Clean software for all counties
Beijing has ordered thousands of county-level governments on the mainland to only use genuine and authorised computer software by the end of next year.
The move will help ease international pressure over intellectual property rights (IPR) infringements on the mainland and improve the nation's image, Yan Xiaohong, deputy director of the General Administration of Press and Publication and deputy director of the National Copyright Administration, told a press conference yesterday.
Copyrighted software has been installed in central government offices since the end of May last year while provincial-level departments fell into line by June 30 this year. However, many local governments - including more than two-thirds of the mainland's 500 or so city governments and more than three-quarters of its 2,800 county-level governments - had yet to be cleared of using pirated software, Yan said.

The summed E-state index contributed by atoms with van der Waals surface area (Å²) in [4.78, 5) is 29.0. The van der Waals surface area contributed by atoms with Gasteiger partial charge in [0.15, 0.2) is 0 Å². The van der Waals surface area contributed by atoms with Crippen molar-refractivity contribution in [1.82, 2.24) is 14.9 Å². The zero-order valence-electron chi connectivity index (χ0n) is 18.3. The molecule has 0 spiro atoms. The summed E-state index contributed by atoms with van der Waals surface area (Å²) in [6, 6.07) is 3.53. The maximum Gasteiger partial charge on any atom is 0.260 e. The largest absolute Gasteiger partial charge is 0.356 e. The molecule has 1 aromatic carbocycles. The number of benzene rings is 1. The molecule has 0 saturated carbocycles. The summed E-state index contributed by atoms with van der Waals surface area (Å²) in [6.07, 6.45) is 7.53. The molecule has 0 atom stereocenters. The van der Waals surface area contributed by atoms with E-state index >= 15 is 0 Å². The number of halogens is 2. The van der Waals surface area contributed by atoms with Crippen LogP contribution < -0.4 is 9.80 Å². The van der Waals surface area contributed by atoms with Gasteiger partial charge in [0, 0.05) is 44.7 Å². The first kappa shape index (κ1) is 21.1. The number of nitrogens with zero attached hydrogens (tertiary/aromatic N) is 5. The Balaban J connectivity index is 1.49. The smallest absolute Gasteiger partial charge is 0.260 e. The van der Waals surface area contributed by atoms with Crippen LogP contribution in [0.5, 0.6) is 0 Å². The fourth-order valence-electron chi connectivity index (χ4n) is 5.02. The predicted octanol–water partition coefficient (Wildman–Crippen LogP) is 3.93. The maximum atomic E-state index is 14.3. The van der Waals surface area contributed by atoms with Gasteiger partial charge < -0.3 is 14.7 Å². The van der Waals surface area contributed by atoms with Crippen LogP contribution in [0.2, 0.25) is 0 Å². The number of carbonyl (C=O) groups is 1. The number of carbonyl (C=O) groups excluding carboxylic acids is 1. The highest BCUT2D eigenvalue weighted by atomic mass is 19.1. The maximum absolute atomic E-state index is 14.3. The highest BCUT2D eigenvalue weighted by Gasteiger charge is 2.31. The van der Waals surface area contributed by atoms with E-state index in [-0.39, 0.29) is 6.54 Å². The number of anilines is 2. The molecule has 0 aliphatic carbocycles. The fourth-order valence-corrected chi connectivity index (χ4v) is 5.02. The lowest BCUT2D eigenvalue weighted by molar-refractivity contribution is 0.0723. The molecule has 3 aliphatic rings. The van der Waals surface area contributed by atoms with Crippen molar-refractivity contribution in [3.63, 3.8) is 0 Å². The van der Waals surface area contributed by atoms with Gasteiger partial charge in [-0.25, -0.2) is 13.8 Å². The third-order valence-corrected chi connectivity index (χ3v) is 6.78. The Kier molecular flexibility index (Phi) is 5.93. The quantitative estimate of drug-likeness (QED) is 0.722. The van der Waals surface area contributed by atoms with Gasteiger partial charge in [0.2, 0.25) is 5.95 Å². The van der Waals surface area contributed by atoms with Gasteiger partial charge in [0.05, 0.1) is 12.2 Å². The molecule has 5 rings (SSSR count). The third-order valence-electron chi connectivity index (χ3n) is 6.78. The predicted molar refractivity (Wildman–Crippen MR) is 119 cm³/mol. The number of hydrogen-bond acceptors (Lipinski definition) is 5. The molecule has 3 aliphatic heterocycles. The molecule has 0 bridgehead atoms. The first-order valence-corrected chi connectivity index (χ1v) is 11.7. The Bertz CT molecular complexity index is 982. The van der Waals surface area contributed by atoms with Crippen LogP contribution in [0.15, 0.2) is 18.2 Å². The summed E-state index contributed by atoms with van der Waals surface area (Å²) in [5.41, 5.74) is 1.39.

Government bodies that are still using counterfeit software have been asked to buy genuine software through an official website launched in May last year.
Li Baorong, deputy director of the State Council's Government Offices Administration, said: 'The website was originally created for the central government bodies in Beijing and now growing numbers of local governments are buying legitimate software through it.'
Li said the website stocks more than 1,300 items of software from 162 domestic and overseas brands that are available to all government departments and agencies. The buyers could make orders and upgrade and maintain software through the website, and also find cheap deals on Oracle, Microsoft and Kingsoft software.
'For example, Microsoft Office software costs 1,370 yuan (US$200) if shopping through the website, but most local governments set the budget for purchasing the same product at more than 2,000 yuan,' Li said.
Neither official said whether or not private enterprises and individuals would be able to buy software through the official website.
Professor Wang Yukai, from the Chinese Academy of Governance, said governments had enormous administrative powers and money and that as long as all levels of administration fought against copyright infringement seriously there was scope for big improvements.
'But copyright infringement is still rampant and the governments need more long-term measures to move on IPR protection outside their own system.' Wang said.